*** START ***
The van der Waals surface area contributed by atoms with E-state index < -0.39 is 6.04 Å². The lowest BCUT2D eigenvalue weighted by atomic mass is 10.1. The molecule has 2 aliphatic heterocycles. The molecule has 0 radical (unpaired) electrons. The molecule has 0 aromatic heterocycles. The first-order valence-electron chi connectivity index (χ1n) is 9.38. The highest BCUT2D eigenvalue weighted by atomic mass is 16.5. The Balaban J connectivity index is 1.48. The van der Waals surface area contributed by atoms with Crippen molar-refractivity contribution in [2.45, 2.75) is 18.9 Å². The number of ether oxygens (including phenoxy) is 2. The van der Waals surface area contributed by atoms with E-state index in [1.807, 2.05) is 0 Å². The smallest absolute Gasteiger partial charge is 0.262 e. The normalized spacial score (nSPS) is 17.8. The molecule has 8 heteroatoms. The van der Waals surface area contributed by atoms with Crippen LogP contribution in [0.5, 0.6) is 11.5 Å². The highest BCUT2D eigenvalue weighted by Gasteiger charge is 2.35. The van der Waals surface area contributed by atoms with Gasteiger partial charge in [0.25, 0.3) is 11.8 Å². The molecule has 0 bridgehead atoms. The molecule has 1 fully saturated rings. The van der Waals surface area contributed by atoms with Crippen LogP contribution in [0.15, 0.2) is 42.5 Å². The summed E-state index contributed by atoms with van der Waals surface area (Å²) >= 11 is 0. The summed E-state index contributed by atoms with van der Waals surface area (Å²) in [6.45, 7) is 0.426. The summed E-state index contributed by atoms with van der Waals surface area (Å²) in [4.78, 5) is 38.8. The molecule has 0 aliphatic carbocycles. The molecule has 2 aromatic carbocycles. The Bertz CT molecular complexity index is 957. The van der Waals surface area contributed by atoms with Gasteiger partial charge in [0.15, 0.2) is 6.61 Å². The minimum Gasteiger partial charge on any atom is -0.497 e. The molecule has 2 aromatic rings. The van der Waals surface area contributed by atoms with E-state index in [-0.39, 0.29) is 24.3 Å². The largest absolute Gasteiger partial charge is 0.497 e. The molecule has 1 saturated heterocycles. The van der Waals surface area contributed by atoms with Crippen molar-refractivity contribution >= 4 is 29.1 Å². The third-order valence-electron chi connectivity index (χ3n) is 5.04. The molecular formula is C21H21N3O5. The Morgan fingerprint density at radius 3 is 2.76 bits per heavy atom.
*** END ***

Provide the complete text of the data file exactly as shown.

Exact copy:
The van der Waals surface area contributed by atoms with E-state index < -0.39 is 6.04 Å². The lowest BCUT2D eigenvalue weighted by atomic mass is 10.1. The molecule has 2 aliphatic heterocycles. The molecule has 0 radical (unpaired) electrons. The molecule has 0 aromatic heterocycles. The first-order valence-electron chi connectivity index (χ1n) is 9.38. The highest BCUT2D eigenvalue weighted by atomic mass is 16.5. The Balaban J connectivity index is 1.48. The van der Waals surface area contributed by atoms with Crippen molar-refractivity contribution in [2.45, 2.75) is 18.9 Å². The number of ether oxygens (including phenoxy) is 2. The van der Waals surface area contributed by atoms with E-state index in [1.807, 2.05) is 0 Å². The smallest absolute Gasteiger partial charge is 0.262 e. The normalized spacial score (nSPS) is 17.8. The molecule has 8 heteroatoms. The van der Waals surface area contributed by atoms with Crippen LogP contribution in [0.5, 0.6) is 11.5 Å². The highest BCUT2D eigenvalue weighted by Gasteiger charge is 2.35. The van der Waals surface area contributed by atoms with Gasteiger partial charge in [0.25, 0.3) is 11.8 Å². The molecule has 0 bridgehead atoms. The molecule has 1 fully saturated rings. The van der Waals surface area contributed by atoms with Crippen LogP contribution in [0.15, 0.2) is 42.5 Å². The summed E-state index contributed by atoms with van der Waals surface area (Å²) >= 11 is 0. The summed E-state index contributed by atoms with van der Waals surface area (Å²) in [6.45, 7) is 0.426. The summed E-state index contributed by atoms with van der Waals surface area (Å²) in [4.78, 5) is 38.8. The molecule has 0 aliphatic carbocycles. The molecule has 2 aromatic carbocycles. The Bertz CT molecular complexity index is 957. The van der Waals surface area contributed by atoms with Gasteiger partial charge in [0.15, 0.2) is 6.61 Å². The minimum Gasteiger partial charge on any atom is -0.497 e. The molecule has 2 aromatic rings. The van der Waals surface area contributed by atoms with E-state index in [-0.39, 0.29) is 24.3 Å². The largest absolute Gasteiger partial charge is 0.497 e. The molecule has 1 saturated heterocycles. The van der Waals surface area contributed by atoms with Crippen molar-refractivity contribution >= 4 is 29.1 Å². The third-order valence-electron chi connectivity index (χ3n) is 5.04. The molecular formula is C21H21N3O5. The Morgan fingerprint density at radius 3 is 2.76 bits per heavy atom.